Monogram 1/72 Boeing F4B-4
KIT #: 6795
PRICE: Originally under a dollar, it's $23 when you get the Accurate Miniatures boxing with the P-6E
DECALS: One option
REVIEWER: Brian Baker
NOTES: Starfighter Decals and cockpit set.

HISTORY

The Boeing Company was formed around Seattle in 1916, and really got started producing airplanes in quantity when it landed a contract to build 200 Thomas Morse MB-3 fighters for the Army just after the war.  Boeing made some improvements in the MB-3A, including a metal fuselage replacing the wooden one, and later produced a biplane fighter prototype development, designated XPW-8, and a mid wing monoplane fighter, the XP-9.  Neither was successful.

I n the early twenties, Boeing developed a taperwing biplane fighter influenced somewhat by the Fokker D.VII, which became the Army PW-9 through PW-9D, and the Navy FB-1 through FB-5.  These were built in quantity, and paved the way for the improved F2B and F3B series, which served until the early thirties.

Boeing’s final efforts in the biplane fighter category came with the Model 83 lightweight fighter prototype for the Navy, and the Model  89 for the Army.  These were powered by the 450 hp. Pratt and Whitney Wasp radial, and were originally manufactured in quantity for the Navy as F4B-1 and the Army as P-12.  Early production models had fabric covered fuselages and small tail units, but eventually, Boeing used the monocoque stressed skin fuselage of the XP-9 to produce the F4B-3 and P-12E variants. These evolved into the P-12F and F4B-4, the most popular versions, although earlier models remained in service, some with F4B-4 tail units on the old fuselages.(Incidentally, there is an old Airmodel Vacuform conversion kit for the fabric covered fuselage P-12/F4B-2, and if you can find one, it will allow you to build the early models, even if you only have the Matchbox kit.)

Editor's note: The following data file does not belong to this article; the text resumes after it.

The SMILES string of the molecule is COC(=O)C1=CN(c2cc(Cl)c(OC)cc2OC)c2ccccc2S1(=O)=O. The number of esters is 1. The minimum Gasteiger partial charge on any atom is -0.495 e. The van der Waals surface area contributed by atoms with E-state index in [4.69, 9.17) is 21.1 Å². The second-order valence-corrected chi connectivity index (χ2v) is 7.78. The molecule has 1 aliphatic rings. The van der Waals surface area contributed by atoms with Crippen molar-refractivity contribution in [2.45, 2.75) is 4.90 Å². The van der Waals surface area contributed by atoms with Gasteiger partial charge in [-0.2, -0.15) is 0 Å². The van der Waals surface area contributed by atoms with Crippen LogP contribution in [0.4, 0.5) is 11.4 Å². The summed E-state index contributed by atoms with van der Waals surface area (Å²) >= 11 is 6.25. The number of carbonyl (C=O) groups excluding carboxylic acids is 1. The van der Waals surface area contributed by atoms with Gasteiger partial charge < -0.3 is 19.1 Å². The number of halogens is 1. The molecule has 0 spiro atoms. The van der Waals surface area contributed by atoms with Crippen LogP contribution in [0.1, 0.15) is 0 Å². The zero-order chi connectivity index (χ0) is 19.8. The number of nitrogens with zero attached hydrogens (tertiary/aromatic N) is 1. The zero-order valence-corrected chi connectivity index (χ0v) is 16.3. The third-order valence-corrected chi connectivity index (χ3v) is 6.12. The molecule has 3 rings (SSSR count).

The Navy’s F4B-4 had an enlarged fin and rudder, and a headrest that also contained a liferaft.  These were powered by a 500 hp. P.W. R-1340-16 engine, and a total of 92 was built.  They were used by a number of Navy and Marine Corps units, including VF-3B  (Langley), VF-6B  (Saratoga), VF-9M and VF-10M (Marine units).  Later, a number were used by reserve units  after they were replaced by the later Grumman biplanes.  Some F4B-3’s and F4B-4’s were used as staff transports by VIP’s at NAS Anacostia, and these were finished in highly polished aluminum, a worth subject for any serious modeler of Navy aircraft of this period. Even later, in 1940, the Army transferred 23 P-12’s to the Navy as F4B-4A’s, and these were used as target drones at San Deigo in 1940 and 1941. They were overall yellow.

 Note:

 When building any model of the Boeing fighter series, be sure to check photographs for the exact configuration, as even the well-researched decal sheets may not contain correct information. The Navy and Marine Corps F4B- 4‘s had detail differences, including engine exhaust systems, radio antennas, and tailhook installation. Navy planes generally had the tailhooks installed, while Marine Corps aircraft usually had them removed. Photos of Marine aircraft show a triangular fairing under the rear fuselage, which probably housed the mechanism, as only the hooks were removed for shore operation.  Photos show some F4B-4’s with the large antenna mast behind the cockpit, while others show it missing.  It doesn’t seem to have any wires connected to it in any case, but you need to study period photos of the airplanes to make sure. Some Navy planes had tall masts on top of the fin, while others had a short installation.  Many aircraft had LF antenna wires extending to the wingtips, while others did not.  The decision on the configuration should be made before basic kit assembly is done, otherwise some fancy trimming will be needed to remove the extras.  In addition, Marine Corps markings weren’t always standard, so watch for variations there.

THE KIT